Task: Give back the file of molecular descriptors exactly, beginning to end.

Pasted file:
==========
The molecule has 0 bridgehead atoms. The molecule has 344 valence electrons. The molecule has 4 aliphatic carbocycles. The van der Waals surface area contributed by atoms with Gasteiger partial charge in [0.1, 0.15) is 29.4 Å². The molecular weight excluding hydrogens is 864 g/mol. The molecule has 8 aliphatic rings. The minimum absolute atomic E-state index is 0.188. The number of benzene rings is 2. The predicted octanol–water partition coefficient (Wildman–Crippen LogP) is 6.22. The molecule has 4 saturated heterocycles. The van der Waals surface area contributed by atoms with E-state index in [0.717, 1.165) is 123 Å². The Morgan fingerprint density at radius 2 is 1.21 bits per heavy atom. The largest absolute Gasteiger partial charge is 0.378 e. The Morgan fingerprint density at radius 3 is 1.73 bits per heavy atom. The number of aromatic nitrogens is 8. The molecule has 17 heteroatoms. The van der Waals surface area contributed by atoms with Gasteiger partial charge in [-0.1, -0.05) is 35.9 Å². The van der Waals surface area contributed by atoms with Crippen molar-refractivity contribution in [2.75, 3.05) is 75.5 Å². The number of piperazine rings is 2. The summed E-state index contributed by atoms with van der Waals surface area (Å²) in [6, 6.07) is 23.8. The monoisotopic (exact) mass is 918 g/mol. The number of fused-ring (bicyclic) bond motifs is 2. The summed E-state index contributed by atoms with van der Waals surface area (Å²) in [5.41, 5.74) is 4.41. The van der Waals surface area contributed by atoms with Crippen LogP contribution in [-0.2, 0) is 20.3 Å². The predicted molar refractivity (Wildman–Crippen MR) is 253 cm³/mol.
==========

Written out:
The molecule has 0 bridgehead atoms. The molecule has 344 valence electrons. The molecule has 4 aliphatic carbocycles. The van der Waals surface area contributed by atoms with Gasteiger partial charge in [0.1, 0.15) is 29.4 Å². The molecular weight excluding hydrogens is 864 g/mol. The molecule has 8 aliphatic rings. The minimum absolute atomic E-state index is 0.188. The number of benzene rings is 2. The predicted octanol–water partition coefficient (Wildman–Crippen LogP) is 6.22. The molecule has 4 saturated heterocycles. The van der Waals surface area contributed by atoms with E-state index in [0.717, 1.165) is 123 Å². The Morgan fingerprint density at radius 2 is 1.21 bits per heavy atom. The largest absolute Gasteiger partial charge is 0.378 e. The Morgan fingerprint density at radius 3 is 1.73 bits per heavy atom. The number of aromatic nitrogens is 8. The molecule has 17 heteroatoms. The van der Waals surface area contributed by atoms with Gasteiger partial charge in [-0.1, -0.05) is 35.9 Å². The van der Waals surface area contributed by atoms with Crippen molar-refractivity contribution in [2.75, 3.05) is 75.5 Å². The number of piperazine rings is 2. The summed E-state index contributed by atoms with van der Waals surface area (Å²) in [6, 6.07) is 23.8. The monoisotopic (exact) mass is 918 g/mol. The number of fused-ring (bicyclic) bond motifs is 2. The summed E-state index contributed by atoms with van der Waals surface area (Å²) in [5.41, 5.74) is 4.41. The van der Waals surface area contributed by atoms with Crippen LogP contribution in [-0.2, 0) is 20.3 Å². The predicted molar refractivity (Wildman–Crippen MR) is 253 cm³/mol.